A woman with a child, who holds a ribbon having the colors of the Russian flag© RIA Novosti. Maxim Bogodvid
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MOSCOW, June 12 (RIA Novosti) - It is difficult for Russians to name the country’s achievements and events in the country’s life in the past decades that they take pride in, an opinion poll showed.
Most often, respondents asked by the All-Russian Center for the Study of Public Opinion (VTsIOM) to mention events over the past 10-15 years that they are proud of named Russia winning the bid to host the 2014 Winter Olympics, which will be held in the Black Sea resort of Sochi (7 percent).
Six percent of pollees praised sports victories (unchanged from 2005).
Six percent said they take pride in increasing living standards and economic growth (5 percent in 2005), and 5 percent were glad that the country’s international influence was strengthening (2 percent in 2005).
Three percent said they are proud of a peaceful situation in Russia. Three percent praised army revival (unchanged) and 2 percent, technological development (unchanged).
Space exploration won the pride of 2 percent of respondents, and the end to the war in Chechnya, 1 percent. One percent said they were proud of construction and restoration of churches (unchanged).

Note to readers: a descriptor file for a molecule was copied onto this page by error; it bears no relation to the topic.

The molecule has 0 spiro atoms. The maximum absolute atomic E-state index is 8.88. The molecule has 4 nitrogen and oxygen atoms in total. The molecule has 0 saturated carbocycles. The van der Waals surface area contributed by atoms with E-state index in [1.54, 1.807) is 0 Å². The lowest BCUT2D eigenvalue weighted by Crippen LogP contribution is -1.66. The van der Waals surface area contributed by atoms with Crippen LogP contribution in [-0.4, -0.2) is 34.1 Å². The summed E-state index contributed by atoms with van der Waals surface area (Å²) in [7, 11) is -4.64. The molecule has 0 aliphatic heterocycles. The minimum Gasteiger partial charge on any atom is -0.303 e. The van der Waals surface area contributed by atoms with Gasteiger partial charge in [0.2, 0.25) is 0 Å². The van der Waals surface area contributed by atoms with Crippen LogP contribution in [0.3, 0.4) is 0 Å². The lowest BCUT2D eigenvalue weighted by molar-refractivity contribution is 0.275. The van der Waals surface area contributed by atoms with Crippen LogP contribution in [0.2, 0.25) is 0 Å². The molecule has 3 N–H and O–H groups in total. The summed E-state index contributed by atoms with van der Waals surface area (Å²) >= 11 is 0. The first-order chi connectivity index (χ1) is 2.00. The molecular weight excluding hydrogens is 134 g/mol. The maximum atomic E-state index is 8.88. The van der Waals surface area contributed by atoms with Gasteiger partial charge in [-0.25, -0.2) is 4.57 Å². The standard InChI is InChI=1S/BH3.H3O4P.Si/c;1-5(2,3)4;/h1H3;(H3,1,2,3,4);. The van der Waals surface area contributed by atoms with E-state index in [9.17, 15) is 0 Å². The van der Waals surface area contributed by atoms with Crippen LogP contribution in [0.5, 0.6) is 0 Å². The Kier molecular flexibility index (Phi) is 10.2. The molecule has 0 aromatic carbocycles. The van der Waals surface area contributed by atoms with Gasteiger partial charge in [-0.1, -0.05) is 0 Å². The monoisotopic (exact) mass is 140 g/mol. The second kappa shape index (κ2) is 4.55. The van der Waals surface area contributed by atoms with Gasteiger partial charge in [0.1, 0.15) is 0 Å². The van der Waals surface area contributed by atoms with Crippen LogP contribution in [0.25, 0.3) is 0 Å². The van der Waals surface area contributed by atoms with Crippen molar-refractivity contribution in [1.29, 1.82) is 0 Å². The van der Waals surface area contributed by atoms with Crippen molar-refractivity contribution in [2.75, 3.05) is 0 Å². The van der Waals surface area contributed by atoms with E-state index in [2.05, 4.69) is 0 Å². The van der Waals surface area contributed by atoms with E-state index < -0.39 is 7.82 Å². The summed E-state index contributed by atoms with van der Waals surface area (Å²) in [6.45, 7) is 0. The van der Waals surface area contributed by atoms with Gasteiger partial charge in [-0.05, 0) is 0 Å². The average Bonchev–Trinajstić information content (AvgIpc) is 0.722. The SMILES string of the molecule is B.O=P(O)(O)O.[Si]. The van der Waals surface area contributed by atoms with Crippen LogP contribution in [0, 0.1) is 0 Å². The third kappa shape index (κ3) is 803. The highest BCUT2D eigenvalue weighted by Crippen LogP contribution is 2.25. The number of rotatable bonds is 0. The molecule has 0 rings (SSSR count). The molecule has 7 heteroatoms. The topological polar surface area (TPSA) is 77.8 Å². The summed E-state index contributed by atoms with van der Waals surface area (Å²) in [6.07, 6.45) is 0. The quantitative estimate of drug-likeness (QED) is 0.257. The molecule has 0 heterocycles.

Forty-two percent said there was nothing to be proud of (37 percent in 2005), and 19 percent said it was difficult to answer the question (36 percent eight years ago).
Asked what the country has been successful in over the past few decades, 5 percent named scienctific achievements, 4 percent mentioned sports victories, and 4 percent, the living standard.
Russia’s economic development was mentioned by 3 percent and Sochi Olympics also by 3 percent.
Forty-two percent said there have been no achievements, and 28 percent failed to name any.
Regarding compatriots to be proud of, Russians named President Vladimir Putin (9 percent), Defense Minister Sergei Shoigu (6 percent), World War II veterans (6 percent), sportspeople (4 percent), scientists (3 percent), doctors (2 percent), cosmonauts (1 percent) and Prime Minister Dmitry Medvedev (1 percent).
Twenty-four percent said there were none, and 33 percent said it was hard to answer.
The poll was conducted June 1-2, 2013 among 1,600 people in 130 localities in 42 Russian regions. The statistical margin of error does not exceed 3.4 percent.
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